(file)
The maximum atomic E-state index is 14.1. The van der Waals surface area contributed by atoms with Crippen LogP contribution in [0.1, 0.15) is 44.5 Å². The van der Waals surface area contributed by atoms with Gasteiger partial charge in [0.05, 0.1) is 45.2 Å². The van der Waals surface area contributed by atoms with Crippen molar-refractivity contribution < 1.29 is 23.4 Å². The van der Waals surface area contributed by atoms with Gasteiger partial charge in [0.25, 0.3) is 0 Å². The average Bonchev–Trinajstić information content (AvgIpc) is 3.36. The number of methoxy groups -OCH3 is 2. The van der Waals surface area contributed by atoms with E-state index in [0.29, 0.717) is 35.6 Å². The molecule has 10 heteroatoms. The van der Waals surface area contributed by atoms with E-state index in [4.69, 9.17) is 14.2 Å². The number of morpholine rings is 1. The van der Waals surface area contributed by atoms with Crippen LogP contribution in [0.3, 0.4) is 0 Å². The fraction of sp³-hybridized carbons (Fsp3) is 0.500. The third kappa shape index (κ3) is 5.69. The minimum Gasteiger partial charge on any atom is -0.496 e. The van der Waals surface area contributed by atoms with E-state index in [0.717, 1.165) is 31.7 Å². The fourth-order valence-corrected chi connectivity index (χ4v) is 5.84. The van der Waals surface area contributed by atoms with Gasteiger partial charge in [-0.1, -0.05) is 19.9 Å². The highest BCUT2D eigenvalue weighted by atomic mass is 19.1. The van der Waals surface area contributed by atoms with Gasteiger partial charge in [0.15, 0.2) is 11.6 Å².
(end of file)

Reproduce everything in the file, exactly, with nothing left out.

The maximum atomic E-state index is 14.1. The van der Waals surface area contributed by atoms with Crippen LogP contribution in [0.1, 0.15) is 44.5 Å². The van der Waals surface area contributed by atoms with Gasteiger partial charge in [0.05, 0.1) is 45.2 Å². The van der Waals surface area contributed by atoms with Crippen molar-refractivity contribution < 1.29 is 23.4 Å². The van der Waals surface area contributed by atoms with Gasteiger partial charge in [0.25, 0.3) is 0 Å². The average Bonchev–Trinajstić information content (AvgIpc) is 3.36. The number of methoxy groups -OCH3 is 2. The van der Waals surface area contributed by atoms with E-state index in [0.29, 0.717) is 35.6 Å². The molecule has 10 heteroatoms. The van der Waals surface area contributed by atoms with E-state index in [4.69, 9.17) is 14.2 Å². The number of morpholine rings is 1. The van der Waals surface area contributed by atoms with Crippen LogP contribution in [0.3, 0.4) is 0 Å². The fraction of sp³-hybridized carbons (Fsp3) is 0.500. The third kappa shape index (κ3) is 5.69. The minimum Gasteiger partial charge on any atom is -0.496 e. The van der Waals surface area contributed by atoms with E-state index in [0.717, 1.165) is 31.7 Å². The fourth-order valence-corrected chi connectivity index (χ4v) is 5.84. The van der Waals surface area contributed by atoms with Gasteiger partial charge in [-0.1, -0.05) is 19.9 Å². The highest BCUT2D eigenvalue weighted by atomic mass is 19.1. The van der Waals surface area contributed by atoms with Gasteiger partial charge in [0.15, 0.2) is 11.6 Å².